Medical Devices

Premarket Information - Device Design and Documentation Processes

Brief Description of Human Factors Pre-Market Review Process

The Human Factors Premarket Evaluation Team serves as consultants on the multi-disciplinary review team of various premarket submissions in CDRH and in other Centers within FDA. The team is responsible for evaluating use-related risk analyses, and human factors/usability information and validation study data included in the submission. The team provides recommendations to the multi-disciplinary review team on human factors evaluation of manufacturers' design validation documents as required by the Quality System Regulation (see HFE/UE Validation Report section). The recommendations are reviewed and incorporated in FDA letters to the device manufacturers.

The team responds to device manufacturers’ requests for advice on how best to conduct human factors evaluation and testing. The team works with manufacturers to resolve human factors deficiencies contained in premarket submissions via teleconference or face to face meeting.

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HFE/UE Validation Report Contained in a Premarket Application or Submission

A HFE/UE report included in a premarket approval application (PMA), or as requested by FDA for a premarket notification [510(k)] submission under certain circumstances, should provide information pertaining to device use safety in summary form. The level of detail of documentation submitted should be consistent with the nature of the use-related hazards for the device. The information that should be included in the report is shown in the table below.

1Intended device users, uses, use environments, and training
  • Intended user population(s) and critical differences in capabilities between multiple user populations
  • Intended uses and operational contexts of use
  • Use environments and key considerations
  • Training intended for users and provided to test participants
2Device user interface
  • Graphical depiction (drawing or photograph) of device user interface
  • Verbal description of device user interface
3Summary of known use problems
  • Known problems with previous models
  • Known problems with similar devices
  • Design modifications implemented in response to user difficulties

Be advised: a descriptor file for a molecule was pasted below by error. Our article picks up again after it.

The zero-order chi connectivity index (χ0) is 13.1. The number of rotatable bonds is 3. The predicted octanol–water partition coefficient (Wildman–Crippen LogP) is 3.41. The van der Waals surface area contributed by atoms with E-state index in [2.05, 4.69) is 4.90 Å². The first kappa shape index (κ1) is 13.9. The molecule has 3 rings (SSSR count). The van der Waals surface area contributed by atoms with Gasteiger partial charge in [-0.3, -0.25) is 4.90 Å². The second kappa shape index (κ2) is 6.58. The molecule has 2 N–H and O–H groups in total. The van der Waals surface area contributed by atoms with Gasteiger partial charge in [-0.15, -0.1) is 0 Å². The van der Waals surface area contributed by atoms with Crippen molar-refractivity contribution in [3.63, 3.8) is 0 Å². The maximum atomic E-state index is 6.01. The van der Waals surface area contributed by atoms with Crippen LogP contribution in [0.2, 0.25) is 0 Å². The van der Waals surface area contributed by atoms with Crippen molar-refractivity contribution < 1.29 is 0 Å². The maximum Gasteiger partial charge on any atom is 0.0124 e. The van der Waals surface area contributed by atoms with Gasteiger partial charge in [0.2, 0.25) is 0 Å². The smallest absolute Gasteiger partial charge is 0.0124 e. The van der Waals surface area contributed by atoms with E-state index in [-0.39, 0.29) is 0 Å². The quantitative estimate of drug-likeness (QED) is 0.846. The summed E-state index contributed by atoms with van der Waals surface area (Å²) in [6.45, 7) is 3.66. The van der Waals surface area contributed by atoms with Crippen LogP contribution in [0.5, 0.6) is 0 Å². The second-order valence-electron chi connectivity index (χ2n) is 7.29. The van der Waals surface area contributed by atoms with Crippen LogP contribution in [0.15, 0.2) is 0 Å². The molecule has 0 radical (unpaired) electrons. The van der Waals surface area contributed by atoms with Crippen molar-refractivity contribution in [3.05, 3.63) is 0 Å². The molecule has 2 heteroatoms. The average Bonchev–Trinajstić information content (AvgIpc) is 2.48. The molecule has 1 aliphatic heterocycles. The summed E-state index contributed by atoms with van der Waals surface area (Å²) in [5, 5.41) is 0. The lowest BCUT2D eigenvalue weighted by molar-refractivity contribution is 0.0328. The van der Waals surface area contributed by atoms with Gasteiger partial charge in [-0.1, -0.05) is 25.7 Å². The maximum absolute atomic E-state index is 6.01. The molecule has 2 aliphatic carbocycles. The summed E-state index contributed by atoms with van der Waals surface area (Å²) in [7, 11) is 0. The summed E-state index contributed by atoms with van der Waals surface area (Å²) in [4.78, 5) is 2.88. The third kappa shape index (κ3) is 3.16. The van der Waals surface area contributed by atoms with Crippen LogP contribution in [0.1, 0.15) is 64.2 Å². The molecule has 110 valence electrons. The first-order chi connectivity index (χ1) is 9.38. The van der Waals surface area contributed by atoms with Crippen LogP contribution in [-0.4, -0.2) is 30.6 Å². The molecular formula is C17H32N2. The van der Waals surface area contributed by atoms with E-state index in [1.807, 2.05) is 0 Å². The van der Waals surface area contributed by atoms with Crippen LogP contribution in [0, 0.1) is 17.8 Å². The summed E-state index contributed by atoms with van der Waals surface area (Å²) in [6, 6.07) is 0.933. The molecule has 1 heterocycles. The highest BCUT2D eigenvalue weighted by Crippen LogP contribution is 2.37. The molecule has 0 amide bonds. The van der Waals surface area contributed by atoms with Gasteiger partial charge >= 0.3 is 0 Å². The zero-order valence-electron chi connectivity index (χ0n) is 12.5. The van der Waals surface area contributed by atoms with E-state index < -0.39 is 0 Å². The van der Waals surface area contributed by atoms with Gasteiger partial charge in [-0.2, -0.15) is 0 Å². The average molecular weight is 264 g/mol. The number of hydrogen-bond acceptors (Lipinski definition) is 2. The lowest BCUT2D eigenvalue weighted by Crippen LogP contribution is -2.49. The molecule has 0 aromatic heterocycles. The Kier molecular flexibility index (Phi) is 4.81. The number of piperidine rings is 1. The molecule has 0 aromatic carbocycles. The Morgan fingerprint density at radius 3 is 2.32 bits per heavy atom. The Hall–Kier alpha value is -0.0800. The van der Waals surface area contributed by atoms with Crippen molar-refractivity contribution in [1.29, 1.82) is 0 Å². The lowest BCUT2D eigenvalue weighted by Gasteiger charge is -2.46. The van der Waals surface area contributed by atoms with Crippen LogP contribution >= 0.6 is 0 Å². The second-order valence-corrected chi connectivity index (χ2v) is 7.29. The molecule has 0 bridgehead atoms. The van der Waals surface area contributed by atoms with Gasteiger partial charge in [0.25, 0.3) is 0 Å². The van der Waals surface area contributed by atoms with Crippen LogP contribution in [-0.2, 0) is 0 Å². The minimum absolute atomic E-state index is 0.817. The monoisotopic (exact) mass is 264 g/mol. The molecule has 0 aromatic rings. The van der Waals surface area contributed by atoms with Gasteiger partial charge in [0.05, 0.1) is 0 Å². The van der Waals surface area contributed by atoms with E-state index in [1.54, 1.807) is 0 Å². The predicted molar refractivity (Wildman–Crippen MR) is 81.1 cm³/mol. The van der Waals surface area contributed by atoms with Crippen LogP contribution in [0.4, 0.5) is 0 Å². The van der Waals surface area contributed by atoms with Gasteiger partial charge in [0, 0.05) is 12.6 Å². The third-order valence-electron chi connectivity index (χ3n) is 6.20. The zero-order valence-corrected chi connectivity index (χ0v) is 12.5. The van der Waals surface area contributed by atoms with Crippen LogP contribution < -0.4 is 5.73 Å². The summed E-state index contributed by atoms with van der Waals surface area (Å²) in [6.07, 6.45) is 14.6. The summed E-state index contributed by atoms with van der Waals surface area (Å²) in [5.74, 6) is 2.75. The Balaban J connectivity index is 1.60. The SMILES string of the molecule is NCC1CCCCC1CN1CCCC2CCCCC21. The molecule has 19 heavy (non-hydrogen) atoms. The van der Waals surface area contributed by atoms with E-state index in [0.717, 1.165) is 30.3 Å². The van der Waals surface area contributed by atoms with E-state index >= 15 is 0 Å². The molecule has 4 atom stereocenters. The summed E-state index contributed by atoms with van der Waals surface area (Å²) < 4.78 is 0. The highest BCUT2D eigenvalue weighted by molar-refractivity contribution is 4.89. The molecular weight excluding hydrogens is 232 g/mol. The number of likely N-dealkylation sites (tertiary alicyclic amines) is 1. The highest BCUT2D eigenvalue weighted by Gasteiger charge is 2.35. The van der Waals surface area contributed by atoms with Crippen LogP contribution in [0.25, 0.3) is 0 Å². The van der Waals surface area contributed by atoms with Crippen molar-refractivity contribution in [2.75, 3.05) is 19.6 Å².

4User task selection, characterization and prioritization
  • Risk analysis methods
  • Use-related hazardous situation and risk summary
  • Critical tasks identified and included in HFE/UE validation tests
5Summary of formative evaluations
  • Evaluation methods
  • Key results and design modifications implemented
  • Key findings that informed the HFE/UE validation testing protocol
6Validation testing
  • Rationale for test type selected (i.e., simulated use or clinical evaluation)
  • Number and type of test participants and rationale for how they represent the intended user populations
  • Test goals, critical tasks and use scenarios studied
  • Technique for capturing unanticipated use errors
  • Definition of performance failures
  • Test results: Number of device uses, success and failure occurrences
  • Subjective assessment by test participants of any critical task failures and difficulties
  • Description and analysis of all task failures, implications for additional risk mitigation
The <device name/model> has been found to be reasonably safe and effective for the intended users, uses and use environments.
  • The methods and results described in the preceding sections support this conclusion.
  • Any residual risk that remains after the validation testing would not be further reduced by modifications of design of the user interface (including any accessories and the IFU), is not needed, and is outweighed by the benefits that may be derived from the device’s use.

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Support for Appropriate Application of Human Factors Methods to Medical Device Design

Quality System / Design Control Regulations

Medical device manufacturers are required to comply with the Quality System regulation, 21 CFR Part 820. In particular, Section 30, Design Controls, includes requirements relevant to human factors.

FDA-Recognized Standards

FDA recognizes the following U.S. and international standards that should be followed to conduct appropriate human factors/usability methods for device design development and assessment.

FDA – Guidance Documents on Human Factors

FDA has developed several guidance documents to support device manufacturers to apply appropriate human factors methods in the design of their products.

FDA – Guidance and Information on Medical Device Labeling

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Resources on Human Factors Considerations for Specific User Populations

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Page Last Updated: 06/30/2014
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